UA-38405798-3

Copyright 2017 Brunswick Hills Obstetrics and Gynecology

an Axia Women's Health Care Center

an Axia Women's Health Care Center

908-725-2510

732-257-0081

For a complete list of available videos, please visit the GenPath web site.

Other videos provided by GenPath Diagnostics....

Your doctor may have recently discussed the option of performing InheriGen. InheriGen is a comprehensive carrier screen that tests for over 160 inherited diseases and more than 500 mutations from a single blood sample. InheriGen is a pan-ethnic test, which means that the diseases tested can occur in many different populations. Certain ethnic groups have a greater chance for certain genetic defects:

African Americans = Sickle Cell Anemia

Central or Eastern Jews = Tay-Sachs Disease

Italian, Greek, Middle Eastern = Thalassemia

To learn more about InheriGen, we invite you to watch the InheriGen Pre-Test Counseling Video provided by GenPath Diagnostics.

Inherigen

When working with a genetic counselor, you will create a comprehensive background on specific diseases and why  they occurred in both you and your  partner's blood relatives. To help facilitate the evaluation, you may be asked a number of questions surrounding family physical and mental history. The questions asked will target information surrounding diseases like diabetes, hypertension and cancer. You'll be asked about genetic diseases like cystic fibrosis, hemophilia and muscular dystrophy. Questions will be asked about mental health history in your family (mental retardation or any other kind of birth defect). You'll also be asked if twins run in your or your partner's family or if any of your female relatives had problems with a pregnancy. Life choices can also affect a pregnancy; questions surrounding tobacco, alcohol and drug use will be asked. And lastly, you'll be asked about your and your partner's ethnicity. Be thorough with your answers and if you're unsure, don't hesitate to ask a family member.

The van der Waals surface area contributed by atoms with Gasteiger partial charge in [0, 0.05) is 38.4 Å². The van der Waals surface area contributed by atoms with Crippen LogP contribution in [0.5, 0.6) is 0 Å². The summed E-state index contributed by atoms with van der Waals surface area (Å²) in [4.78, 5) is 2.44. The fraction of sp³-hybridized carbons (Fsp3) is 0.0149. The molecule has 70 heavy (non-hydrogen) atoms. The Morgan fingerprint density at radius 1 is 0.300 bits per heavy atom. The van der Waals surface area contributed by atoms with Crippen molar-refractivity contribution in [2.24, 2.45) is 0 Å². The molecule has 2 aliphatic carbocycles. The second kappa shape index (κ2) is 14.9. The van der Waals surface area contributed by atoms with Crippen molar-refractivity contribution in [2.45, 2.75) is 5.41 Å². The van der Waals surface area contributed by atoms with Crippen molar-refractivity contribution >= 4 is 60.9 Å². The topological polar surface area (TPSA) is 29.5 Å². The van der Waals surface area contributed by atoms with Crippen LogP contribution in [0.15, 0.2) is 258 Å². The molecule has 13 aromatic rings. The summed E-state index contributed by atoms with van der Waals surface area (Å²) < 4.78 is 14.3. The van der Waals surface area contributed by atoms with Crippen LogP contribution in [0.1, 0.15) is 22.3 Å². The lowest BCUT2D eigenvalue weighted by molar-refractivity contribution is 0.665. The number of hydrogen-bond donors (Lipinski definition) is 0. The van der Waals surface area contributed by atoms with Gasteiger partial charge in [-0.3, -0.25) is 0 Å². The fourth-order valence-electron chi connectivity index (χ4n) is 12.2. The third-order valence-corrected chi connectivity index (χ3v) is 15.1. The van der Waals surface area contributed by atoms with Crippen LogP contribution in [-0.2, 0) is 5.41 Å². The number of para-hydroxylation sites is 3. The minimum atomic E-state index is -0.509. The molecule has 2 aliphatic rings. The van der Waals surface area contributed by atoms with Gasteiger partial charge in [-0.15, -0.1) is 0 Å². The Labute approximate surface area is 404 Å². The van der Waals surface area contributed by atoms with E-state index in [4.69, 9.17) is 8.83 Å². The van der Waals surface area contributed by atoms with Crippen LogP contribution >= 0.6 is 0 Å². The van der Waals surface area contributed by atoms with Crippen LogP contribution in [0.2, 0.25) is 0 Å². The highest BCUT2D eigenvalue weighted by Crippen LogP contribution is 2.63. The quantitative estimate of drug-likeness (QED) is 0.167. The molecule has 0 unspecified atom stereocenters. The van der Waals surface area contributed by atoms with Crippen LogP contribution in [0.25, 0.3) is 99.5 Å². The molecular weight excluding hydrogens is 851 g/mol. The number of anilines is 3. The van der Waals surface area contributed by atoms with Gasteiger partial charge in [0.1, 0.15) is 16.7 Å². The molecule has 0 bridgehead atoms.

What to expect...

Approximately 1 in 33 babies born in the U.S. will have a birth defect according to the Centers of Disease Control and Prevention (CDC). Genetic counseling isn't necessary for the majority of couples who are planning a family or are already pregnant. Genetic counseling should be considered by couples who have one or more of the following risk factors:

* Abnormal results from routine prenatal testing.

* Amniocentesis results that identify a chromosomal defect.

* A child of either partner with a birth defect or genetic disorder.

* An inherited disease present in a close (blood-related) family member.

* A woman over 35 years of age planning on becoming pregnant or already is pregnant.

Genetic counseling is the process of determining the risk you have of passing an  inheritable disease to your baby. Genetic counseling involves a specially trained health care professional who identifies families at risk, investigates and identifies the problem present in the family, interprets information about the  disorder, analyzes inheritance patterns and risks of recurrence, and reviews all available options with the family.

Genetic Counseling